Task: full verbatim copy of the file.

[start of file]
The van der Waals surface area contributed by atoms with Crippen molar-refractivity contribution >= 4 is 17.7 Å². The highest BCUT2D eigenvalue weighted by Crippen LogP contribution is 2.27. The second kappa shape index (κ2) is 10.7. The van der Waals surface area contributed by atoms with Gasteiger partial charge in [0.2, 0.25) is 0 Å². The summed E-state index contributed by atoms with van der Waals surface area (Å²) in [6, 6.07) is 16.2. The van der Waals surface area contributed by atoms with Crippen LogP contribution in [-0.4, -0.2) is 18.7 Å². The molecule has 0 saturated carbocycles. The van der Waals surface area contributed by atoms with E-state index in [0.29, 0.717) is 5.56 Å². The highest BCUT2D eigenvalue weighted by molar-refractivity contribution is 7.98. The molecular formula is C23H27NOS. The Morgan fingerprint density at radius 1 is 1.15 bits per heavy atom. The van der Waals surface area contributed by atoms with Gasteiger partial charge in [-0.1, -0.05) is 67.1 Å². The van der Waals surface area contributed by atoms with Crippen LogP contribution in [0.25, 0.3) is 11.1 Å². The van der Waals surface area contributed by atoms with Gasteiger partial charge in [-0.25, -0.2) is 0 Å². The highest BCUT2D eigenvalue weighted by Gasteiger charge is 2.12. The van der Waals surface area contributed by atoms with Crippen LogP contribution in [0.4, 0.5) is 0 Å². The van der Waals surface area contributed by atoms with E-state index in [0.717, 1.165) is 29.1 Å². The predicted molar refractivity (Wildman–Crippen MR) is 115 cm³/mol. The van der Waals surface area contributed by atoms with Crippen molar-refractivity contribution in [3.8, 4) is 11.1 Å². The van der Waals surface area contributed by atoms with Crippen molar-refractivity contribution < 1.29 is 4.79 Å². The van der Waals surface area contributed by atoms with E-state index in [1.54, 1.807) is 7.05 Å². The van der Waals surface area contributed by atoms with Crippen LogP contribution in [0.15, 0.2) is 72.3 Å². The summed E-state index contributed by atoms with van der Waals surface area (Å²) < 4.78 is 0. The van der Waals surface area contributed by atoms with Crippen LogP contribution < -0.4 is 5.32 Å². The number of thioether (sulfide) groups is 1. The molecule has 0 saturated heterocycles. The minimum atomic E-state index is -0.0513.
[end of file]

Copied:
The van der Waals surface area contributed by atoms with Crippen molar-refractivity contribution >= 4 is 17.7 Å². The highest BCUT2D eigenvalue weighted by Crippen LogP contribution is 2.27. The second kappa shape index (κ2) is 10.7. The van der Waals surface area contributed by atoms with Gasteiger partial charge in [0.2, 0.25) is 0 Å². The summed E-state index contributed by atoms with van der Waals surface area (Å²) in [6, 6.07) is 16.2. The van der Waals surface area contributed by atoms with Crippen LogP contribution in [-0.4, -0.2) is 18.7 Å². The molecule has 0 saturated carbocycles. The van der Waals surface area contributed by atoms with E-state index in [0.29, 0.717) is 5.56 Å². The highest BCUT2D eigenvalue weighted by molar-refractivity contribution is 7.98. The molecular formula is C23H27NOS. The Morgan fingerprint density at radius 1 is 1.15 bits per heavy atom. The van der Waals surface area contributed by atoms with Gasteiger partial charge in [-0.1, -0.05) is 67.1 Å². The van der Waals surface area contributed by atoms with Crippen LogP contribution in [0.25, 0.3) is 11.1 Å². The van der Waals surface area contributed by atoms with Gasteiger partial charge in [-0.25, -0.2) is 0 Å². The highest BCUT2D eigenvalue weighted by Gasteiger charge is 2.12. The van der Waals surface area contributed by atoms with Crippen LogP contribution in [0.4, 0.5) is 0 Å². The van der Waals surface area contributed by atoms with E-state index in [0.717, 1.165) is 29.1 Å². The predicted molar refractivity (Wildman–Crippen MR) is 115 cm³/mol. The van der Waals surface area contributed by atoms with Crippen molar-refractivity contribution in [3.8, 4) is 11.1 Å². The van der Waals surface area contributed by atoms with Crippen molar-refractivity contribution < 1.29 is 4.79 Å². The van der Waals surface area contributed by atoms with E-state index in [1.54, 1.807) is 7.05 Å². The van der Waals surface area contributed by atoms with Crippen LogP contribution in [0.15, 0.2) is 72.3 Å². The summed E-state index contributed by atoms with van der Waals surface area (Å²) < 4.78 is 0. The van der Waals surface area contributed by atoms with Crippen LogP contribution < -0.4 is 5.32 Å². The number of thioether (sulfide) groups is 1. The molecule has 0 saturated heterocycles. The minimum atomic E-state index is -0.0513.